Key Dates in the AIDS Epidemic

Key dates in the AIDS epidemic:

— June 5, 1981: The U.S. Centers for Disease Control and Prevention reports five gay men in Los Angeles are suffering from a rare pneumonia found in patients with failing immune systems.

— May 1983: The virus that causes AIDS is identified.

— May 26, 1988: The U.S. government mails "Understanding AIDS," an educational pamphlet to 110 million American homes.

— Aug. 18, 1989: The number of AIDS cases reported in the United States reaches 100,000.

— June 1991: By the 10-year anniversary of AIDS, more than 250,000 Americans have been diagnosed with it and up to 1.5 million more people are infected with HIV.

— Dec. 7, 1995: The FDA approves a new class of drugs for treating HIV, protease inhibitors, a move the government calls some of the most hopeful news in years for AIDS patients. The drugs help transform the disease to a manageable chronic illness.

— Feb. 27, 1997: The government reports a 13 percent drop in AIDS deaths in the first half of 1996, the first significant drop in the epidemic's history.

— Jan. 31, 1999: Researchers report they have convincing proof that the AIDS virus has spread three separate times from chimpanzees to people in Africa — one of the transmissions starting the worldwide epidemic.

— June 2001: At the 20th anniversary of AIDS, the number of Americans diagnosed with the disease tops 700,000. More than 420,000 have died. Worldwide, more than 36 million people are infected with the AIDS virus, with more than 16,000 new infections each day.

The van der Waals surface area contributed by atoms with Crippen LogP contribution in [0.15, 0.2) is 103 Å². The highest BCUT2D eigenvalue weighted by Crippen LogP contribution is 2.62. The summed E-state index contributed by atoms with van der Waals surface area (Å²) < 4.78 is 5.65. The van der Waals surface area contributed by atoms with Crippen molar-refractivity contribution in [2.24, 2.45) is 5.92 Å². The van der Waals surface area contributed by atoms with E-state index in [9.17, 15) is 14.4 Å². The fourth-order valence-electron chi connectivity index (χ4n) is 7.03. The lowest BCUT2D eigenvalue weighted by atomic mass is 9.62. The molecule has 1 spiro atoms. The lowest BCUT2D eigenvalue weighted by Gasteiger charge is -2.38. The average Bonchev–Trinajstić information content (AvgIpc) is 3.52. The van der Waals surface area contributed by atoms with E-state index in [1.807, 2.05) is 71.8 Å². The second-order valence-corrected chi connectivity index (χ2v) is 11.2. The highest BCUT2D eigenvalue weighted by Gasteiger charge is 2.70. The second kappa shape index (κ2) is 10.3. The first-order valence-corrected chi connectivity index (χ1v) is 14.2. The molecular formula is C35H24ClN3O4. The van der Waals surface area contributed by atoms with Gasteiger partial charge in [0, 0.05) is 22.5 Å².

— Aug. 23, 2001: The growing scale of the AIDS epidemic in China is acknowledged for the first time by its government.

— Oct. 16, 2001: South African health officials issue a report on the devastating impact of the HIV/AIDS epidemic in that country.

— Nov. 7, 2002: The FDA approves an easy-to-use 20-minute HIV test.

— Jan. 28, 2003: President Bush in his State of the Union address proposes $15 billion in funding in the next five years for emergency AIDS relief in Africa and the Caribbean.

— February 2003: Two big studies find that AIDSVAX, an experimental vaccine made by VaxGen, did not protect against infection with HIV.

— Feb. 17, 2004: A U.N. report warns of the growing AIDS crisis in Eastern Europe and the former Soviet Union.

— March 24, 2004: The FDA approves an oral HIV test that gives results in 20 minutes.

— September 2007: An international test of Merck & Co.'s experimental vaccine is stopped early, because the shots seemed to offer no protection. Further study of the results found potential increased risk of HIV infection among certain men who received the vaccine, although the vaccine itself did not cause infection. A second study also was halted.

— July 2008: UNAIDS estimates the number of deaths worldwide from AIDS in 2007 at 2 million; the number of people living with the AIDS virus is estimated at 33 million. Nearly 7,500 people worldwide become infected each day, UNAIDS estimates.

— Sept. 24, 2009: Researchers say an experimental vaccine — a combination of two previously unsuccessful ones — cut the risk of becoming infected with HIV by 31 percent in a trial of more than 16,000 volunteers in Thailand. But officials caution it likely will be many years before a vaccine might be available.